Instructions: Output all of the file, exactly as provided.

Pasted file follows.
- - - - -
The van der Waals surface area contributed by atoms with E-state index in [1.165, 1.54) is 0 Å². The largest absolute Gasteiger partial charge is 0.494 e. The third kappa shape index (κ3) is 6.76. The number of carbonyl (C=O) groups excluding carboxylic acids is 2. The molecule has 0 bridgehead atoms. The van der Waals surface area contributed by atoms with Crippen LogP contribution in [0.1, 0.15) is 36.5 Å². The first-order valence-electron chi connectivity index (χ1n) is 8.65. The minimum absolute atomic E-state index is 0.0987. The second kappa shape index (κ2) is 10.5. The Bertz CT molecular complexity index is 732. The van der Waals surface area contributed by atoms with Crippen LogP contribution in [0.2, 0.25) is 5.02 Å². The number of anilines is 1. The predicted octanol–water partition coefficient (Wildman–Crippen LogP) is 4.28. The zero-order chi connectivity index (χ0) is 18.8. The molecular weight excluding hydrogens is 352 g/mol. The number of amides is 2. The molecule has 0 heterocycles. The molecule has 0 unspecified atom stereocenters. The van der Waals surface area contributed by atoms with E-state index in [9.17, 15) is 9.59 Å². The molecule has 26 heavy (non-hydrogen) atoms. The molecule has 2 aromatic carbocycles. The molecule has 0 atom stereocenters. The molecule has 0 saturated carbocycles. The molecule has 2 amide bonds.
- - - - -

The van der Waals surface area contributed by atoms with E-state index in [1.165, 1.54) is 0 Å². The largest absolute Gasteiger partial charge is 0.494 e. The third kappa shape index (κ3) is 6.76. The number of carbonyl (C=O) groups excluding carboxylic acids is 2. The molecule has 0 bridgehead atoms. The van der Waals surface area contributed by atoms with Crippen LogP contribution in [0.1, 0.15) is 36.5 Å². The first-order valence-electron chi connectivity index (χ1n) is 8.65. The minimum absolute atomic E-state index is 0.0987. The second kappa shape index (κ2) is 10.5. The Bertz CT molecular complexity index is 732. The van der Waals surface area contributed by atoms with Crippen LogP contribution in [0.2, 0.25) is 5.02 Å². The number of anilines is 1. The predicted octanol–water partition coefficient (Wildman–Crippen LogP) is 4.28. The zero-order chi connectivity index (χ0) is 18.8. The molecular weight excluding hydrogens is 352 g/mol. The number of amides is 2. The molecule has 0 heterocycles. The molecule has 0 unspecified atom stereocenters. The van der Waals surface area contributed by atoms with E-state index in [9.17, 15) is 9.59 Å². The molecule has 26 heavy (non-hydrogen) atoms. The molecule has 2 aromatic carbocycles. The molecule has 0 atom stereocenters. The molecule has 0 saturated carbocycles. The molecule has 2 amide bonds.